In thrilling poems of metamorphosis and birth, death and dissolution, Stephanie Pippin’s debut collection returns us to a world unshorn of wildness. Delivering accident and hunger, love and grief, nature in these poems is beautiful and brutal, “a hellish magnificence” that both invites and denies the meanings we project onto it. Refusing the domesticated comfort of our usual myths, Pippin reminds us of our place as creatures among others in a world where “what isn’t dead / is dying,” and where the thrill of predatory flight commingles with the desperation of the prey.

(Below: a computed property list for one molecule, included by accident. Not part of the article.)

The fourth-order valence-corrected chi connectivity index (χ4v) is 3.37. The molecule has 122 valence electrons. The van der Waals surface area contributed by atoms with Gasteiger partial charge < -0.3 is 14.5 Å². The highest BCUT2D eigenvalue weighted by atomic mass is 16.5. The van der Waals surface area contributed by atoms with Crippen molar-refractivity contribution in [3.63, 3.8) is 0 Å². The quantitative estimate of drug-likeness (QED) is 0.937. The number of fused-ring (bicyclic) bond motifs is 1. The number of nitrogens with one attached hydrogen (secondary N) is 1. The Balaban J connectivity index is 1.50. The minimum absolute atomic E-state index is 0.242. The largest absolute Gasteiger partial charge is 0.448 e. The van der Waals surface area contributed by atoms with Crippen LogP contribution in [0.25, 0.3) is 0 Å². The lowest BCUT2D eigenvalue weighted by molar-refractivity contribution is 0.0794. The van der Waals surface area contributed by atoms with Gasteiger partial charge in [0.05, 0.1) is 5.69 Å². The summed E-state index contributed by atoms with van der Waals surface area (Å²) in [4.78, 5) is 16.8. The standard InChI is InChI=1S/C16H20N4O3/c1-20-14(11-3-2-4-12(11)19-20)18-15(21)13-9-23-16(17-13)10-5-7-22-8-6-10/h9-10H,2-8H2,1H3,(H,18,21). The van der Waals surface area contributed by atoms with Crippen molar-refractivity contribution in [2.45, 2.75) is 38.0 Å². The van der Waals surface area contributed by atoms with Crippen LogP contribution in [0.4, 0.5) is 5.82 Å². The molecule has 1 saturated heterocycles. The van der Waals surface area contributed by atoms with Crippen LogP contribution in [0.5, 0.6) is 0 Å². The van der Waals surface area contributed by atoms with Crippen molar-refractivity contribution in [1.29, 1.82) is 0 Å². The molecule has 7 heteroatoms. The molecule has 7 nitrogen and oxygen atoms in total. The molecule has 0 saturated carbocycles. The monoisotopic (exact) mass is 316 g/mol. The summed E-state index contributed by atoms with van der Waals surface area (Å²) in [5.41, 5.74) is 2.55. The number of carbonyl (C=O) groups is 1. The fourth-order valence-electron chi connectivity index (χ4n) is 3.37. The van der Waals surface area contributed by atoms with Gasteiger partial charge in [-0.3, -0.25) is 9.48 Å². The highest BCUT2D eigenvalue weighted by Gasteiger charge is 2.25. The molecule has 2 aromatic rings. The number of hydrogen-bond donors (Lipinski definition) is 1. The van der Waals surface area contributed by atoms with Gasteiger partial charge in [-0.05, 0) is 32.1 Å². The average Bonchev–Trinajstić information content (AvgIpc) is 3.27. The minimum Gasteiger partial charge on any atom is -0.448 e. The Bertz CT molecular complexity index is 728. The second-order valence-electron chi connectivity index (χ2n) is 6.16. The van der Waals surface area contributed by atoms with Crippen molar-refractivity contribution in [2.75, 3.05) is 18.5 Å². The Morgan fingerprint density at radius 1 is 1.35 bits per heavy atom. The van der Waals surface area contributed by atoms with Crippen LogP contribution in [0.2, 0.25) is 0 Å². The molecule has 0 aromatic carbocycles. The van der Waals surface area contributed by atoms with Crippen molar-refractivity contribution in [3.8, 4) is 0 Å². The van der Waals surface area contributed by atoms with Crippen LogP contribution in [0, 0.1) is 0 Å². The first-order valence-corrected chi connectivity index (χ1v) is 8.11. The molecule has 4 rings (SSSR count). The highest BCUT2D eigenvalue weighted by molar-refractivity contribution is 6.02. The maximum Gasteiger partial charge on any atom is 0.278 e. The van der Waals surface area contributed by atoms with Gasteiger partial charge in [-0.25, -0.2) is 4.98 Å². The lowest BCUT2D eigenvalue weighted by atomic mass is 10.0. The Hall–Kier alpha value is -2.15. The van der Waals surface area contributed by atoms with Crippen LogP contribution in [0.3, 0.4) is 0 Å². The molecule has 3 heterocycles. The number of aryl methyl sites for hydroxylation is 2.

This mesmerizing and astonishingly assured collection offers a message as harrowing as it is essential. Faced with the hard master of necessity—“angel stinking of his own / excitement”—and bare before what Mallarmé called “the horror of the forest,” we are helpless, finally, to do anything to save what we love. Our sole task, these poems insist, is to look on while we can, and to love harder.
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